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Nine ties, seven Japanese athletes and two brothers— all in the final round of the first 2019 Lead World Cup in Villars, Switzerland.
421 athletes competed this past weekend, July 4 to 6, in the Speed and Lead Villars competitions. From the U.S., five female and male representatives were present. Brooke Raboutou and Jesse Grupper were the only Americans to make semifinals, both in lead. Raboutou finished in 20th and Grupper in 22nd.
For the women, the lead semifinal proved tough. Janja Garnbret was the only athlete to top, without a chalk bag no less, again demonstrating the women’s competition is merely for second place. Garnbret was the overall winner for the 2019 Bouldering season and was the first woman in history to have a clean season sweep.
Aside from Garnbret, the other female finalists included two additional Slovenian athletes, Lucka Rakovec and Mia Krampl, as well as three Japanese athletes, Ai Mori, Akiyo Noguchi and Natsuki Tanii. Chaehyun Seo, from Korea, and Julia Chanourdie, from France, claimed the other finalist spots.
Noguchi, who placed second overall for the 2019 Bouldering season, was the oldest and most experienced finalist at age 30. Conversely, Seo, Mori and Tanii, all age 15, made this one of the youngest finals in history. For Tanii and Seo, Villars was their first senior IFSC World Cup.
The women’s finals round proved lackluster. It was almost an eight-way tie. All competitors fell at the same move with the score 35+ with the exception of Tanii and Garnbret. Tanii was not awarded the plus because she was attempting the move in a different way to compensate for her smaller height. Garnbret was the only athlete to secure a hold past the others’ high point, however; the excitement was short-lived as she fell one move later, to earn the score 36+.
On the men’s side, last year’s first and second Overall Lead winners, Jakob Schubert (AUT) and Stefano Ghisolfi (ITA), qualified for semifinals but fell short of the final’s cut. Instead, four Japanese athletes qualified for finals, including both Narasaki brothers, Tomoa and Meichi, as well as Yuki Hada and Kokoro Fujii. The other finalists were Domen Skofic (SLO), Sascha Lehmann (SUI), YuFei Pan (CHN) and Alex Megos (GER).
While the women’s final was too hard, the men’s was too easy. The podium results were determined by count-backs to semifinals after three men topped the route. Lehmann, the crowd favorite, took gold, while Pan and Megos took second and third, respectively. Skofic and Meichi Narasaki both fell dynoing to the finish hold.
The highlights video and complete results can be found below.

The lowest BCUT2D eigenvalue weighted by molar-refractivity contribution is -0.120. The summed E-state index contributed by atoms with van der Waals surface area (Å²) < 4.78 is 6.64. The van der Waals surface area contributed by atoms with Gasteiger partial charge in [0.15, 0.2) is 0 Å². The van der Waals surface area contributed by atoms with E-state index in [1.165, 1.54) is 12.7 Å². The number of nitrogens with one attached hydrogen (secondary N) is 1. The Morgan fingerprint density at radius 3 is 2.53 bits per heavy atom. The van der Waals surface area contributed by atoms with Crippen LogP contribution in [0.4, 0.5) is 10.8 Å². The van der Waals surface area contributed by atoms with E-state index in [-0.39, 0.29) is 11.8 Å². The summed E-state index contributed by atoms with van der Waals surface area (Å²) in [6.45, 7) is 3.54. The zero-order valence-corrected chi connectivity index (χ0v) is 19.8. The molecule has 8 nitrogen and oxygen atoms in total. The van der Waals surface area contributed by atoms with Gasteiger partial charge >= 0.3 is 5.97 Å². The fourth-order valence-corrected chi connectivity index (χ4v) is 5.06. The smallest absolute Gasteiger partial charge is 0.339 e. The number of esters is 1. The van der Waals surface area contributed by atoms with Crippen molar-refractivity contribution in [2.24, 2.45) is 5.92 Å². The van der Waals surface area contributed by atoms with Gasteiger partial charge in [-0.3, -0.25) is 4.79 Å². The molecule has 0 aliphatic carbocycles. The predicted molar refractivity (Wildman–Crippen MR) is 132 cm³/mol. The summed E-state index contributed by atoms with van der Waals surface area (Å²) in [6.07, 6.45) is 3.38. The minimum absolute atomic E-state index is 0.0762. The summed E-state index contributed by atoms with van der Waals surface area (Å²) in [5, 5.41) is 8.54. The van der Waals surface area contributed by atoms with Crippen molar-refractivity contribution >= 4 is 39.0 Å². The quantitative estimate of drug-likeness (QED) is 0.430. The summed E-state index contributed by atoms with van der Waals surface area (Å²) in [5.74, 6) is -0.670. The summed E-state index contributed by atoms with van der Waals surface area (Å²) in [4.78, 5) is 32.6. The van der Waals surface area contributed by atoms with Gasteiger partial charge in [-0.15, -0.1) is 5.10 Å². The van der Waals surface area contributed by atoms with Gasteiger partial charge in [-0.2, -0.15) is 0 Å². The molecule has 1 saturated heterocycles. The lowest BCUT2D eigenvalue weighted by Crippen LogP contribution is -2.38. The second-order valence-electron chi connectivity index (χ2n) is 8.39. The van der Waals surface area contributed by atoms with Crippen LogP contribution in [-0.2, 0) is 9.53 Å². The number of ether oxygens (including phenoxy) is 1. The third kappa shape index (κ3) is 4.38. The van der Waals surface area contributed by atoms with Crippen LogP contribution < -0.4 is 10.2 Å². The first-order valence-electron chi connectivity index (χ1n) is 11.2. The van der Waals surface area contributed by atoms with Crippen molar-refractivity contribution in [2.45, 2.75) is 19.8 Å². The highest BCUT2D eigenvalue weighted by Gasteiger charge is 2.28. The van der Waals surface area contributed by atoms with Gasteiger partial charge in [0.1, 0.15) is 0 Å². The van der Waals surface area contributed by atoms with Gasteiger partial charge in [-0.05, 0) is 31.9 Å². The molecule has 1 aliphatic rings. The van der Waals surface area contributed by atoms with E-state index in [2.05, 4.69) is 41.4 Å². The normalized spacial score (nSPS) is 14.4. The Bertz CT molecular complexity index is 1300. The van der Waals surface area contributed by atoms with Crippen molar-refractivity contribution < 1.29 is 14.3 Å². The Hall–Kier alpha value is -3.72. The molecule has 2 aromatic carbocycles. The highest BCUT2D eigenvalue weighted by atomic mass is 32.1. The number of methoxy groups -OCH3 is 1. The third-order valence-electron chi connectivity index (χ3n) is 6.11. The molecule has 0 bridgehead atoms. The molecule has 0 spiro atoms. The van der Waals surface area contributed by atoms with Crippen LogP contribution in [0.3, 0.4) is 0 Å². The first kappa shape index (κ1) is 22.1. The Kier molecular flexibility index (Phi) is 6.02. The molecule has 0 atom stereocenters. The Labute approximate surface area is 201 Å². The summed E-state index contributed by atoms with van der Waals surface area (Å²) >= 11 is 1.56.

The fourth 2019 Speed World Cup was on Thursday and Friday, June 4 to 5. Miho Nonaka, who skipped the first three Bouldering World Cups due to a shoulder injury and was ranked first in 2018 Overall Bouldering, became the first Japanese climber to make speed finals with the time 8.57. Up until a few years ago, there were no speed walls in Japan. After Sport Climbing was included in the Olympics in a Combined format, the Japanese Team made serious steps to train all three disciplines. Nonaka is the first non-speed-specialist to make a speed climbing final. She finished the competition in tenth with a time of 8.43.
YiLing Song (CHN) was vying for her third gold medal while last year’s Overall Speed winner Anouck Jaubert (FRA) looked to win her first gold for 2019. The two athletes ended the competition in a close race, with Song in the lead up until the very end when she slipped and gave Jaubert her opportunity for gold. Song and Jaubert are now tied in the 2019 Overall ranking.
On the men’s side, it appeared that Dmitrii Timofeev (RUS), the winner of the Wujiang Speed World Cup in May, was the climber to beat. Timofeev fell in the final round against his Russian compatriot Aleksandr Shikov, giving Shikov the gold. In the small final for bronze, Bassa Mawem (FRA) was the crowd favorite against Jan Kriz (CZE). Like Timofeev, Mawem fell and effectively gave bronze to Kriz. Mawem is currently ranked first for the 2019 season, but Timofeev is close behind. The next two Speed World Cups will determine the Overall winner.
The videos and complete results can be found below.
The next Speed and Lead World Cup is this coming weekend, July 11 to 13, in Chamonix, France. Ten more Americans are signed up to compete. The lead semifinal and final rounds as well as the speed final rounds will be live-streamed. Stay tuned!
Feature Image: Daniel Gajda